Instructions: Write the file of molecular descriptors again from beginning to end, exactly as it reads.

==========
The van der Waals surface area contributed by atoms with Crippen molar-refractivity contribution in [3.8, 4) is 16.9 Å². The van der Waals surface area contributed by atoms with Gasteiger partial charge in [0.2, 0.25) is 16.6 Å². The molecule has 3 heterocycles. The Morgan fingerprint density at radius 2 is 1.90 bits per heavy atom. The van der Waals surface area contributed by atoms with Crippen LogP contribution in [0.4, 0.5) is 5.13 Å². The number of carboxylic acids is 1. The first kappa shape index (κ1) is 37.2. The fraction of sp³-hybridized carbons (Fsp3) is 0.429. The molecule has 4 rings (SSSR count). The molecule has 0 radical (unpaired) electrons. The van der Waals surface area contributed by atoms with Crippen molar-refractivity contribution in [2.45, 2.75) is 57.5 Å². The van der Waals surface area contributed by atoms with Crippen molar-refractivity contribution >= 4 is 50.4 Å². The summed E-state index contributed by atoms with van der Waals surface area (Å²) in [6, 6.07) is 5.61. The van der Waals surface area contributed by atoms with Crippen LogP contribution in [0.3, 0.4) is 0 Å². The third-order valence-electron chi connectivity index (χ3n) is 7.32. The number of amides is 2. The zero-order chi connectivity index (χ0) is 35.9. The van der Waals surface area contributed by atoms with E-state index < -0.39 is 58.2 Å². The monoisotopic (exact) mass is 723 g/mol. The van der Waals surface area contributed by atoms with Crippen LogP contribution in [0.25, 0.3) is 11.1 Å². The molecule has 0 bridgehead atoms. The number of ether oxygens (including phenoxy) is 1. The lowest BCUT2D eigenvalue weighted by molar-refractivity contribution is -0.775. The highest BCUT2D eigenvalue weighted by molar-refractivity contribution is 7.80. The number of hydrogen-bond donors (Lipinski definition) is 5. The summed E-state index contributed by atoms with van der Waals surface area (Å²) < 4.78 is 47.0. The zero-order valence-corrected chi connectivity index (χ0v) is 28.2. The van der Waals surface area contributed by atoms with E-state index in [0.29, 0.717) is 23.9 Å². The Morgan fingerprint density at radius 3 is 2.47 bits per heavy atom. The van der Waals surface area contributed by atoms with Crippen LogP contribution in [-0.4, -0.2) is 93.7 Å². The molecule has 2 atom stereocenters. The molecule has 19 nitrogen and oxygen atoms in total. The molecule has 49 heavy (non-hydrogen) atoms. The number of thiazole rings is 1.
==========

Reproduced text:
The van der Waals surface area contributed by atoms with Crippen molar-refractivity contribution in [3.8, 4) is 16.9 Å². The van der Waals surface area contributed by atoms with Gasteiger partial charge in [0.2, 0.25) is 16.6 Å². The molecule has 3 heterocycles. The Morgan fingerprint density at radius 2 is 1.90 bits per heavy atom. The van der Waals surface area contributed by atoms with Crippen LogP contribution in [0.4, 0.5) is 5.13 Å². The number of carboxylic acids is 1. The first kappa shape index (κ1) is 37.2. The fraction of sp³-hybridized carbons (Fsp3) is 0.429. The molecule has 4 rings (SSSR count). The molecule has 0 radical (unpaired) electrons. The van der Waals surface area contributed by atoms with Crippen molar-refractivity contribution in [2.45, 2.75) is 57.5 Å². The van der Waals surface area contributed by atoms with Crippen molar-refractivity contribution >= 4 is 50.4 Å². The summed E-state index contributed by atoms with van der Waals surface area (Å²) in [6, 6.07) is 5.61. The van der Waals surface area contributed by atoms with Crippen LogP contribution in [0.3, 0.4) is 0 Å². The third-order valence-electron chi connectivity index (χ3n) is 7.32. The number of amides is 2. The zero-order chi connectivity index (χ0) is 35.9. The van der Waals surface area contributed by atoms with E-state index < -0.39 is 58.2 Å². The monoisotopic (exact) mass is 723 g/mol. The van der Waals surface area contributed by atoms with Crippen LogP contribution in [0.25, 0.3) is 11.1 Å². The molecule has 0 bridgehead atoms. The number of ether oxygens (including phenoxy) is 1. The lowest BCUT2D eigenvalue weighted by molar-refractivity contribution is -0.775. The highest BCUT2D eigenvalue weighted by molar-refractivity contribution is 7.80. The number of hydrogen-bond donors (Lipinski definition) is 5. The summed E-state index contributed by atoms with van der Waals surface area (Å²) < 4.78 is 47.0. The zero-order valence-corrected chi connectivity index (χ0v) is 28.2. The van der Waals surface area contributed by atoms with E-state index in [0.29, 0.717) is 23.9 Å². The Morgan fingerprint density at radius 3 is 2.47 bits per heavy atom. The van der Waals surface area contributed by atoms with Crippen LogP contribution in [-0.4, -0.2) is 93.7 Å². The molecule has 2 atom stereocenters. The molecule has 19 nitrogen and oxygen atoms in total. The molecule has 49 heavy (non-hydrogen) atoms. The number of thiazole rings is 1.